Microscopy Primer
Light and Color
Microscope Basics
Special Techniques
Digital Imaging
Confocal Microscopy
Live-Cell Imaging
Microscopy Museum
Virtual Microscopy
Web Resources
License Info
Image Use
Custom Photos
Site Info
Contact Us

The Galleries:

Photo Gallery
Silicon Zoo
Chip Shots
DNA Gallery
Amino Acids
Religion Collection
Cocktail Collection
Screen Savers
Win Wallpaper
Mac Wallpaper
Movie Gallery

Polarized Light Microscopy Digital Image Gallery


Although testosterone was not isolated until 1935, four years after its metabolite androsterone, the basic origins and effects of the substance have been known for a much longer period of time. Indeed, as early as the 1700s, testicular transplant experiments linked castration to the physiological and behavioral changes that are commonly associated with decreased levels of testosterone production in the male body.

View a second and third image of Testosterone

Testosterone is the primary male sex hormone, but is also found in women, though in much smaller amounts. An average man, for instance, may contain as many as 1,000 nanograms of testosterone in a deciliter of blood plasma, while a typical female does not usually exhibit more than 60 nanograms of the hormone in the same amount of plasma. The location of testosterone production is also different between the sexes, males producing the substance primarily in the testes and females manufacturing it in the ovaries and adrenal glands. Testosterone can be synthesized in the laboratory as well, in which case it generally occurs as a white crystalline powder that is virtually insoluble in water.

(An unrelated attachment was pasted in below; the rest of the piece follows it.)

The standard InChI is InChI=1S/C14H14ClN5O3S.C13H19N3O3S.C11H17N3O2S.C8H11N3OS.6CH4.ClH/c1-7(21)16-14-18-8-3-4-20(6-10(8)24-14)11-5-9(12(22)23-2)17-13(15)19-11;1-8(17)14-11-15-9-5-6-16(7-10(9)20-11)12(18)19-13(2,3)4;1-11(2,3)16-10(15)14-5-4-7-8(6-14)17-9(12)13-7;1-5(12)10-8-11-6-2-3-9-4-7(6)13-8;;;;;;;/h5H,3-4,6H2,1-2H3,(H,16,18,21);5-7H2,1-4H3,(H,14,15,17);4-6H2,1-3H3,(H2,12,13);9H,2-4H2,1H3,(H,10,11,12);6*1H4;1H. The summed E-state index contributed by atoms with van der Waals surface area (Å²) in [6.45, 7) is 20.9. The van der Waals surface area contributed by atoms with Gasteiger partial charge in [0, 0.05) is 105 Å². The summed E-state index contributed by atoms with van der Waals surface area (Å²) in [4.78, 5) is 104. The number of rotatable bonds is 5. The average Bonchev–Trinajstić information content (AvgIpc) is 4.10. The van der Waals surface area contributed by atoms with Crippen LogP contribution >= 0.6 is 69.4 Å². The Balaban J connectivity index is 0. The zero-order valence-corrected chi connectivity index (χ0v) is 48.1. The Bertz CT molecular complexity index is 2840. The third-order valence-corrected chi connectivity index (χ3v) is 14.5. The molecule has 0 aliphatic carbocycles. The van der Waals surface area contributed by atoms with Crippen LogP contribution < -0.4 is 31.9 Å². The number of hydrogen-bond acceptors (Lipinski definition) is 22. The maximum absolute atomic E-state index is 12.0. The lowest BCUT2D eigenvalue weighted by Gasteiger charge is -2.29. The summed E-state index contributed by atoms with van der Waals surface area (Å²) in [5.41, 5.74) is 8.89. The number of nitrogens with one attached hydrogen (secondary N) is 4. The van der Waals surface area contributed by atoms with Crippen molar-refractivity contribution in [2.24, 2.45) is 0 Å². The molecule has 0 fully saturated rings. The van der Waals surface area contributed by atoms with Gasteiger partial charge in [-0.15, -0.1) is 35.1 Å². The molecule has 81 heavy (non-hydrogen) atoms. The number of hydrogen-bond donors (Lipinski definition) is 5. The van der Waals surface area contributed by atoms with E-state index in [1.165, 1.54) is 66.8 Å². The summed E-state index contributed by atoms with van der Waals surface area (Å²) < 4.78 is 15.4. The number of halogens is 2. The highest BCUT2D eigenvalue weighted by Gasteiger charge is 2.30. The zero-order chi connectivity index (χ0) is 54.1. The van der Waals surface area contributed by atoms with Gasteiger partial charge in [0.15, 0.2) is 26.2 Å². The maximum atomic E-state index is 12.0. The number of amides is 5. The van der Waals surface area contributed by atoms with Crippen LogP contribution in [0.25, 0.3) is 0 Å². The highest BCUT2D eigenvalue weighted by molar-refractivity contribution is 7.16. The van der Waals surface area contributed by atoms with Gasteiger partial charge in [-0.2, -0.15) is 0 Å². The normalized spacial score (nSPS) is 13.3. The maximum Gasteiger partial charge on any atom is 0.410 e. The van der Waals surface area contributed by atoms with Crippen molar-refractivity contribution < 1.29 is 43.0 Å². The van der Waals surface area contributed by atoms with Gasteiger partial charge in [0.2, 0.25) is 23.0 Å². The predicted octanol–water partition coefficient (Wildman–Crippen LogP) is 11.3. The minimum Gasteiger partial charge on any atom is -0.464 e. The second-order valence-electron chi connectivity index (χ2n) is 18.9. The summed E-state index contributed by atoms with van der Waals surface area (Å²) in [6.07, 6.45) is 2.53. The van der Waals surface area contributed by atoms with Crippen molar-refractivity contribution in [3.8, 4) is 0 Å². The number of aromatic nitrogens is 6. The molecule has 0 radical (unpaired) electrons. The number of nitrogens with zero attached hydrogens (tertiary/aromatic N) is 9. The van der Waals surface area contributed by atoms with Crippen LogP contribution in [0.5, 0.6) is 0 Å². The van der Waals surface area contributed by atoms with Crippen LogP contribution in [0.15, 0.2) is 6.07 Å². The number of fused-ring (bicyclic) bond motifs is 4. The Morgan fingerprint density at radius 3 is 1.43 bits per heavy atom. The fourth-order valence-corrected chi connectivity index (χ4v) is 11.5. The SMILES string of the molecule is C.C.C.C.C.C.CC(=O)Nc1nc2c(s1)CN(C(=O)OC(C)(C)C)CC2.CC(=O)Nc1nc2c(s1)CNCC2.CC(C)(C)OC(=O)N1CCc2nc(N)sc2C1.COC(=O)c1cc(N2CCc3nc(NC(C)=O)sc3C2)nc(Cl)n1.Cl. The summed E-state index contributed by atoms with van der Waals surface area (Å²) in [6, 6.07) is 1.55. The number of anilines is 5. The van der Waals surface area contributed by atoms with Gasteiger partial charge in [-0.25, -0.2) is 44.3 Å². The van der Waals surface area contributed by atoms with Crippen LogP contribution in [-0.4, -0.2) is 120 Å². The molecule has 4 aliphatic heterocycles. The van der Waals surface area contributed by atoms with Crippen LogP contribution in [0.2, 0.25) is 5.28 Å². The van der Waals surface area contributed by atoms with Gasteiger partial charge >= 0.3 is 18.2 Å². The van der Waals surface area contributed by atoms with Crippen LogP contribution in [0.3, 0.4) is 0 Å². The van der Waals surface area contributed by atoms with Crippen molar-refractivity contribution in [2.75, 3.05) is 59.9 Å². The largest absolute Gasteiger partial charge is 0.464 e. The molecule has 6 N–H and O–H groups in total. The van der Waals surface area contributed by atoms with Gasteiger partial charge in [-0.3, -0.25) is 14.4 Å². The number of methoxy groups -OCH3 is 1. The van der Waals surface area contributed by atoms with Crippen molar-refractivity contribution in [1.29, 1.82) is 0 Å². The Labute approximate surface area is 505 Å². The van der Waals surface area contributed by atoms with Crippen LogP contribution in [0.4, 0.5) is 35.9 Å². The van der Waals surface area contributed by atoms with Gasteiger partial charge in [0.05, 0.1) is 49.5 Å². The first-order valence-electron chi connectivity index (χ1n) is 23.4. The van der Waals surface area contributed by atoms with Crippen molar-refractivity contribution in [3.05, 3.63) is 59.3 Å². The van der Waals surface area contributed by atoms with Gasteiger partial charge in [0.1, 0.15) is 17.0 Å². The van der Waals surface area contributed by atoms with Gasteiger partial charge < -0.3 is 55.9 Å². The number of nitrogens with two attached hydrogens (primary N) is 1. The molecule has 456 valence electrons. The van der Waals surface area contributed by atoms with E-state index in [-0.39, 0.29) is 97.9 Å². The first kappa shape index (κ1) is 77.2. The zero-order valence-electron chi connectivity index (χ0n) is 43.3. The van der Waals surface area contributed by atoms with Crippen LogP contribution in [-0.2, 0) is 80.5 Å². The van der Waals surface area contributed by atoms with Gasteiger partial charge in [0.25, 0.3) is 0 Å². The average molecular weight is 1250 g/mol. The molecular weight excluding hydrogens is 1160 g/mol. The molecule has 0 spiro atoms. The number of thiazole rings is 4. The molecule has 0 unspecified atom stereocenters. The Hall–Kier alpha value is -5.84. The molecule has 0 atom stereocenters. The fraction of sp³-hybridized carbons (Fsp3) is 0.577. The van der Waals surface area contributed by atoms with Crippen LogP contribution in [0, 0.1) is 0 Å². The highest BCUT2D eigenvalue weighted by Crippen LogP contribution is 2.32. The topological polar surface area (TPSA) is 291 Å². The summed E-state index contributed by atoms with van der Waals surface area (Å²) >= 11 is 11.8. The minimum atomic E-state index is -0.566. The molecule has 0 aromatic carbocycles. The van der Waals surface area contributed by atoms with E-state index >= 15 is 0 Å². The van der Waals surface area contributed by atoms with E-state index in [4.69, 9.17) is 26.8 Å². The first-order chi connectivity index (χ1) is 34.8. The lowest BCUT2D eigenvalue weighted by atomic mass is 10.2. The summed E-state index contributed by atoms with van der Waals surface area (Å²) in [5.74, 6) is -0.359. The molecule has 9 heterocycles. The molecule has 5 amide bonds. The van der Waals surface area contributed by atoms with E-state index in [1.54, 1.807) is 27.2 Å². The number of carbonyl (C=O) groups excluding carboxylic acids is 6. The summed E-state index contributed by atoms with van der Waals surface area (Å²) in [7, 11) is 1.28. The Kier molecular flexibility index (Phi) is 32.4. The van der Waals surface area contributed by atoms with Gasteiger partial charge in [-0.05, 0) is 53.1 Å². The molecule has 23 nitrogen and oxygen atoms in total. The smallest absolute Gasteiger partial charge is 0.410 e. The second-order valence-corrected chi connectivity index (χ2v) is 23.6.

Important in a number of ways, testosterone must be present in a fetus in order for the child to develop male genitalia. Later in life, during puberty, testosterone is responsible for the further development of the male sex organs, the deepening of the voice, and the growth of facial hair. The hormone is also associated with protein synthesis stimulation and increased muscle development. It is for this latter effect of testosterone that steroids similar to the hormone have been utilized as performance-enhancing drugs, especially by athletes. However, an increased awareness of the harmful side effects of steroid usage may have helped stem their popularity in recent years. Medical use of testosterone includes treatments for frigidity, impotence, and certain varieties of breast cancer.



Questions or comments? Send us an email.
© 1998-2022 by Michael W. Davidson and The Florida State University. All Rights Reserved. No images, graphics, scripts, or applets may be reproduced or used in any manner without permission from the copyright holders. Use of this website means you agree to all of the Legal Terms and Conditions set forth by the owners.
This website is maintained by our
Graphics & Web Programming Team
in collaboration with Optical Microscopy at the
National High Magnetic Field Laboratory.
Last modification: Friday, Nov 13, 2015 at 02:19 PM
Access Count Since November 20, 2003: 13952
All of the images in this gallery were captured with a QImaging Retiga camera system.
For more information on these cameras, use the button below to access
the QImaging website:
Visit the QImaging website.
For more information on microscope manufacturers,
use the buttons below to navigate to their websites: